Things we learned at The Illusionists 1903: 1. You will believe a man can fly 2. The contents of a lady’s handbag can in fact be more mysterious than half a polo and an unopened packet of tissues, and 3. Dwayne the psychic dove is very funny. Once.
To explain. The Illusionists 1903 is, as hinted in the title, both the third time the troupe has visited Dubai – albeit this time with a different and even more wonderfully weird set of magic folk – and the first time they have retro-fitted their constantly evolving act. Now, with all the silly hats and sequins you can imagine that costume change would demand, this team of eight (nine if you count Dwayne) supremely talented magicians are back “to journey back into the roots of magic”.
The concept is both fun and fickle. On the one hand, in transporting its audience back to the 1900s, the showmen and women here are able to extricate themselves from modern magic’s tendency to present the technique these days less as performance and more as street art. On the other, it means they can also wheel out a succession of tricks that had probably started to feel old by the time the likes of Dynamo and David Blaine were weirding people out in nappies. Is all this nostalgic, or is it just old? Maybe that’s down to personal taste. Or maybe that’s all part of the illusion.
There are high-points aplenty, and we’re not just talking about the show-stopping levitation routine that, appropriately enough, ends the show. Some of it – the teleportation routine, for instance – is eminently figure-out-able, with the magician entering a sealed box on stage only to reappear in the audience. (We won’t spoil it, but trust us.) Some of it isn’t even presented as an illusion at all – the “death defying” revamp of Houdini’s water tank set-piece is built up simply, and all the more effectively for it, as a very difficult physical, not metaphysical, task.And some of it – we’re looking at you, scary clairvoyant lady – is executed with such panache you only realise – with a chill on the way home – that what you watched isn’t necessarily the same as what you actually saw.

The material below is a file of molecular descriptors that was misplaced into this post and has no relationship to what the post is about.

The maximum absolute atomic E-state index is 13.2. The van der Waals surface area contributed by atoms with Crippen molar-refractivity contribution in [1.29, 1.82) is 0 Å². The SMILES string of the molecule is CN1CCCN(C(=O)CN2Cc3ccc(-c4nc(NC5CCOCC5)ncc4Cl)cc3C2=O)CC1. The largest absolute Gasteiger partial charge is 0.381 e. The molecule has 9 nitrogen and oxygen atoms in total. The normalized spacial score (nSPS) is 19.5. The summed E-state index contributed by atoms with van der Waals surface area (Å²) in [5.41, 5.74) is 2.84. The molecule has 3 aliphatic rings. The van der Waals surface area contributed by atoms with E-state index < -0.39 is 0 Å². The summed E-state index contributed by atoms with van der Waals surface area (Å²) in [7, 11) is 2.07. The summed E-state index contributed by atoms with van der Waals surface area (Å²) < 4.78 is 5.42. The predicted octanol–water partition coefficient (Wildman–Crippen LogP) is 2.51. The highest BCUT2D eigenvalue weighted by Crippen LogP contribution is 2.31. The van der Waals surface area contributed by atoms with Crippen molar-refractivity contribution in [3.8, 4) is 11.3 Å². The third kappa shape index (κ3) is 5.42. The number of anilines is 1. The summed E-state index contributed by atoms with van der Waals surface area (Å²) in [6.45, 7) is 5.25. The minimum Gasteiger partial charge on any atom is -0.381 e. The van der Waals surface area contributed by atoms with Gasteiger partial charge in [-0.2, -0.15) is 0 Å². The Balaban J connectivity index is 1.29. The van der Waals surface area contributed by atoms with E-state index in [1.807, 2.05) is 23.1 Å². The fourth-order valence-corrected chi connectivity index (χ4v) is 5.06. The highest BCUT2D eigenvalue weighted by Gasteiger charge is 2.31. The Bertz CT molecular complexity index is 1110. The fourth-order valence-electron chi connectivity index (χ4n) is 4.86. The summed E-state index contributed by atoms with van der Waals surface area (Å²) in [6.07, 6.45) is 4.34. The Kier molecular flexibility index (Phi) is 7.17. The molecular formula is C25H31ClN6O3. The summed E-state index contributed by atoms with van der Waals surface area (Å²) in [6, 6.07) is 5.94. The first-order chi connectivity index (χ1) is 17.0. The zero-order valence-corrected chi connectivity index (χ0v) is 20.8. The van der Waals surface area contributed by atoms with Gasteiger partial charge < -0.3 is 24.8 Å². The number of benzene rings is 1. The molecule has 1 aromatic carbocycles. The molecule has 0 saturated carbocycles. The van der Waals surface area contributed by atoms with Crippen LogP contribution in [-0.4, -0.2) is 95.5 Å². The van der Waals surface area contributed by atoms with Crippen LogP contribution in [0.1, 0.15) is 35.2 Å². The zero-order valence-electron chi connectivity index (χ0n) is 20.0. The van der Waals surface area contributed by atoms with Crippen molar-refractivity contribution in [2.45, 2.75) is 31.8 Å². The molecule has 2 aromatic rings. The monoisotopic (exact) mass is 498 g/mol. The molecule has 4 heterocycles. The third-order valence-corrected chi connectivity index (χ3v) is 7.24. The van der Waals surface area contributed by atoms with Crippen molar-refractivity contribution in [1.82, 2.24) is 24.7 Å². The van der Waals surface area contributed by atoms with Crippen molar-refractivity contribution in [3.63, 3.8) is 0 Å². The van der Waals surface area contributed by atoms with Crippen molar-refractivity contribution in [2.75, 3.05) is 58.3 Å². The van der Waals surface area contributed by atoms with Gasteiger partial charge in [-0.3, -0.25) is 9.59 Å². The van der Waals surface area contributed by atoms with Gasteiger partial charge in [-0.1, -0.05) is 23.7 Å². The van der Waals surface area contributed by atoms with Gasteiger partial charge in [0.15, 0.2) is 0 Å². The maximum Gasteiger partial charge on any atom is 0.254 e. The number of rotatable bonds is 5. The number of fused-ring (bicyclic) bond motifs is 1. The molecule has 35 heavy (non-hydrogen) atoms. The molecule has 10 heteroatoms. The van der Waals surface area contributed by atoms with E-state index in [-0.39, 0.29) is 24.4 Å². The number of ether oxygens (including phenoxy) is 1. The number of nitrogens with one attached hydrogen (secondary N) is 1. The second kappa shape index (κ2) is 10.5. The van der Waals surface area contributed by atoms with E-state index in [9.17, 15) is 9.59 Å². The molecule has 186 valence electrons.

And then there’s Dwayne. He is, as is made reference to repeatedly throughout, “just a bird”, but much of your enjoyment will rest on his fluffy little shoulders. (Do birds have shoulders? For the purposes of this metaphor, let’s go with it.).
Dwayne is pitched as a “psychic dove” and is wheeled on at various interludes when costume changes and the budget dictates – a magiciany amuse bouche to keep everyone entertained while the main courses are being assembled behind closed doors. He is fine. In fact, in his “disappearing dove” and “psychic phone call” skits, he is downright hilarious. He’s just on too frequently and for too long. As is the man with the silly trousers who can juggle an endless array of objects. Which is really spectacular, until it just becomes endless.
Frankly, some judicious editing would reduce the show to a more small bladder-tolerant run time and speed it up at the same time. But while the feel here it’s smaller in scale than the posters would perhaps have you imagine, with all their Vegas fonts and hero lighting, The Illusionists 1903 has an intimacy and spontaneity to it that makes it never less than captivating. Whether it’s ad-libs between the performers and audience members, or even a “helpful” gentlemen getting a little too thorough in his checking of harnesses on tied-up ladies, there is apparently nothing that can distract these distractors from doing what they do best.
November 7, 2.30pm. Dubai World Trade Centre, Sheikh Zayed Road.
The bottom line
Loads of fun, spontaneous and spectacular – but there’s too much padding between the major set-pieces.